The Supreme Court will hear arguments on Monday in a case that could lead to sweeping changes to America’s controversial computer hacking laws — and affect how millions use their computers and access online services.
The Computer Fraud and Abuse Act was signed into federal law in 1986 and predates the modern internet as we know it, but governs to this day what constitutes hacking — or “unauthorized” access to a computer or network. The controversial law was designed to prosecute hackers, but has been dubbed as the “worst law” in the technology law books by critics who say it’s outdated and vague language fails to protect good-faith hackers from finding and disclosing security vulnerabilities.
At the center of the case is Nathan Van Buren, a former police sergeant in Georgia. Van Buren used his access to a police license plate database to search for an acquaintance in exchange for cash. Van Buren was caught and prosecuted on two counts: accepting a kickback for accessing the police database and violating the CFAA. The first conviction was overturned, but the CFAA conviction was upheld.
Van Buren may have been allowed to access the database by way of his police work, but whether he exceeded his access remains the key legal question.
Orin Kerr, a law professor at the University of California, Berkeley, said Van Buren vs. United States was an “ideal case” for the Supreme Court to take up. “The question couldn’t be presented more cleanly,” he argued in a blog post in April.
The Supreme Court will try to clarify the decades-old law by deciding what the law means by “unauthorized” access. But that’s not a simple answer in itself.
How the Supreme Court will determine what “unauthorized” means is anybody’s guess. The court could define unauthorized access anywhere from violating a site’s terms of service to logging into a system that a person has no user account for.
Pfefferkorn said a broad reading of the CFAA could criminalize anything from lying on a dating profile, sharing the password to a streaming service or using a work computer for personal use in violation of an employer’s policies.
But the Supreme Court’s eventual ruling could also have broad ramifications on good-faith hackers and security researchers, who purposefully break systems in order to make them more secure. Hackers and security researchers have for decades operated in a legal grey area because the law as written exposes their work to prosecution, even if the goal is to improve cybersecurity.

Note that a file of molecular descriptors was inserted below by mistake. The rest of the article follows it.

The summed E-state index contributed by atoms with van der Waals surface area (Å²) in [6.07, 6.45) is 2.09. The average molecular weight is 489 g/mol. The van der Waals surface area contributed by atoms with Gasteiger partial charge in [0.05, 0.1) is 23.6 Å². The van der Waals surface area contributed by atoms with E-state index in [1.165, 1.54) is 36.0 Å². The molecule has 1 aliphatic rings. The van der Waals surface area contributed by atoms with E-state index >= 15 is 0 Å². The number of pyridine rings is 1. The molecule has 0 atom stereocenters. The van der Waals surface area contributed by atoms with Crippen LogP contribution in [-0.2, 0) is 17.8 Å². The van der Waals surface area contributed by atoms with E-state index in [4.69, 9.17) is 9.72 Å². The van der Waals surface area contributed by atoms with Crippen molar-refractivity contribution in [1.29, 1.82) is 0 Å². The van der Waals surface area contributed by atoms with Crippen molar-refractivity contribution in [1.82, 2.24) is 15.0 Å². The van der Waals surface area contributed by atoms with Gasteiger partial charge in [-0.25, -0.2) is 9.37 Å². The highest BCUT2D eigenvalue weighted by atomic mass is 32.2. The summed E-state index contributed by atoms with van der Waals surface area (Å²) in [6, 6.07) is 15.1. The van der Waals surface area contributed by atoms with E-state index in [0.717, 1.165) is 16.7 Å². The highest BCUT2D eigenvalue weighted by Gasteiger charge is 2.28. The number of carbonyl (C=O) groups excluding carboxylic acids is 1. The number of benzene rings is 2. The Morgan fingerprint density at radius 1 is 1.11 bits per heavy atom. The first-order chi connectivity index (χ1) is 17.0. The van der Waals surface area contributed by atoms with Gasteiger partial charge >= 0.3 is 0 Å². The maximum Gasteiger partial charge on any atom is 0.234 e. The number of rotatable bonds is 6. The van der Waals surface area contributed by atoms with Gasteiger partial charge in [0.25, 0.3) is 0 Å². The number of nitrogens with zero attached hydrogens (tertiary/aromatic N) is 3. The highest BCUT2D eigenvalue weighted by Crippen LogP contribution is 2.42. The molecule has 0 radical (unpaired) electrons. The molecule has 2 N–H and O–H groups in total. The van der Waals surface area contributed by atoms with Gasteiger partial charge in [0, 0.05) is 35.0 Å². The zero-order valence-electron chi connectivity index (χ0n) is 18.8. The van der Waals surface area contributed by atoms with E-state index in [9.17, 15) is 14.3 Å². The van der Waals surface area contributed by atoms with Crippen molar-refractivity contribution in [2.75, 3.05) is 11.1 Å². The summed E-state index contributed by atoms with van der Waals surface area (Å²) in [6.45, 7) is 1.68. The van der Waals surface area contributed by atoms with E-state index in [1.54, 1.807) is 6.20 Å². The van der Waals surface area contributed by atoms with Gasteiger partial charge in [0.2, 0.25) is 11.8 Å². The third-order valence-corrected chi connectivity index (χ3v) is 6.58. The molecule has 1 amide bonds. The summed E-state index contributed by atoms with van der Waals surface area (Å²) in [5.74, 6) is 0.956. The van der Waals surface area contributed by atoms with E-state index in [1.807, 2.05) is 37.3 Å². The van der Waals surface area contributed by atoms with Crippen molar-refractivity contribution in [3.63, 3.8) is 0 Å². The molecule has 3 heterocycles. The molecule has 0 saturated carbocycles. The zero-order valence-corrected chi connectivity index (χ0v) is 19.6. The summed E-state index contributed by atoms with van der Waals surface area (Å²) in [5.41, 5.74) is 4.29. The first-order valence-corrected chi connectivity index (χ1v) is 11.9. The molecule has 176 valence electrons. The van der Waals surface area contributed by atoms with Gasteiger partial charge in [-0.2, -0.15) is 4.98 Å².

Tech companies have for years encouraged hackers to privately reach out with security bugs. In return, the companies fix their systems and pay the hackers for their work. Mozilla, Dropbox and Tesla are among the few companies that have gone a step further by promising not to sue good-faith hackers under the CFAA. Not all companies welcome the scrutiny and bucked the trend by threatening to sue researchers over their findings, and in some cases actively launching legal action to prevent unflattering headlines.
Security researchers are no stranger to legal threats, but a decision by the Supreme Court that rules against Van Buren could have a chilling effect on their work and drive vulnerability disclosure underground.
“If there are potential criminal (and civil) consequences for violating a computerized system’s usage policy, that would empower the owners of such systems to prohibit bona fide security research and to silence researchers from disclosing any vulnerabilities they find in those systems,” said Pfefferkorn. “Even inadvertently coloring outside the lines of a set of bug bounty rules could expose a researcher to liability.”
“The court now has the chance to resolve the ambiguity over the law’s scope and make it safer for security researchers to do their badly needed work by narrowly construing the CFAA,” said Pfefferkorn. “We can ill afford to scare off people who want to improve cybersecurity.”
The Supreme Court will likely rule on the case later this year or in early 2021.